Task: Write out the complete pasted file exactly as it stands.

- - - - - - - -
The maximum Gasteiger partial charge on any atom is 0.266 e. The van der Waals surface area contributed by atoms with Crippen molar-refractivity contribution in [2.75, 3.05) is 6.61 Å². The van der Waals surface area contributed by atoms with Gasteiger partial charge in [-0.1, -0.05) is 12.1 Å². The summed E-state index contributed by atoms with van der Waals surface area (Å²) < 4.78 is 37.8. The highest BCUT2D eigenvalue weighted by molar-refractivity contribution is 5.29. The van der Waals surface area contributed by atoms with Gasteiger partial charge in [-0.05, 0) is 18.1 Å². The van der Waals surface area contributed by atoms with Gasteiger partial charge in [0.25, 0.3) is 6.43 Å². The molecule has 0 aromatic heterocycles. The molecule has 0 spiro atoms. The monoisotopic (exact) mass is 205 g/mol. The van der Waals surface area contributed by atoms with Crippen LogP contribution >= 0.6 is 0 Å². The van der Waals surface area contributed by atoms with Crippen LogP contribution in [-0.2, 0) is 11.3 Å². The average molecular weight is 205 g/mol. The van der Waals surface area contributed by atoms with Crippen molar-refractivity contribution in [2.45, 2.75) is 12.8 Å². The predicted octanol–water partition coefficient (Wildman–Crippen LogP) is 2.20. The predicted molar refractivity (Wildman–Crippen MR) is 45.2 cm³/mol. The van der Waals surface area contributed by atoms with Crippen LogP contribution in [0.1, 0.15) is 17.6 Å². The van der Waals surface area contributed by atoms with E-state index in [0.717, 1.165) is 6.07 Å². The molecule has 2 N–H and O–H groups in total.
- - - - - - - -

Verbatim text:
The maximum Gasteiger partial charge on any atom is 0.266 e. The van der Waals surface area contributed by atoms with Crippen molar-refractivity contribution in [2.75, 3.05) is 6.61 Å². The van der Waals surface area contributed by atoms with Gasteiger partial charge in [-0.1, -0.05) is 12.1 Å². The summed E-state index contributed by atoms with van der Waals surface area (Å²) < 4.78 is 37.8. The highest BCUT2D eigenvalue weighted by molar-refractivity contribution is 5.29. The van der Waals surface area contributed by atoms with Gasteiger partial charge in [-0.05, 0) is 18.1 Å². The van der Waals surface area contributed by atoms with Gasteiger partial charge in [0.25, 0.3) is 6.43 Å². The molecule has 0 aromatic heterocycles. The molecule has 0 spiro atoms. The monoisotopic (exact) mass is 205 g/mol. The van der Waals surface area contributed by atoms with Crippen LogP contribution >= 0.6 is 0 Å². The van der Waals surface area contributed by atoms with Crippen LogP contribution in [-0.2, 0) is 11.3 Å². The average molecular weight is 205 g/mol. The van der Waals surface area contributed by atoms with Crippen molar-refractivity contribution in [2.45, 2.75) is 12.8 Å². The predicted octanol–water partition coefficient (Wildman–Crippen LogP) is 2.20. The predicted molar refractivity (Wildman–Crippen MR) is 45.2 cm³/mol. The van der Waals surface area contributed by atoms with Crippen LogP contribution in [0.1, 0.15) is 17.6 Å². The van der Waals surface area contributed by atoms with E-state index in [0.717, 1.165) is 6.07 Å². The molecule has 2 N–H and O–H groups in total.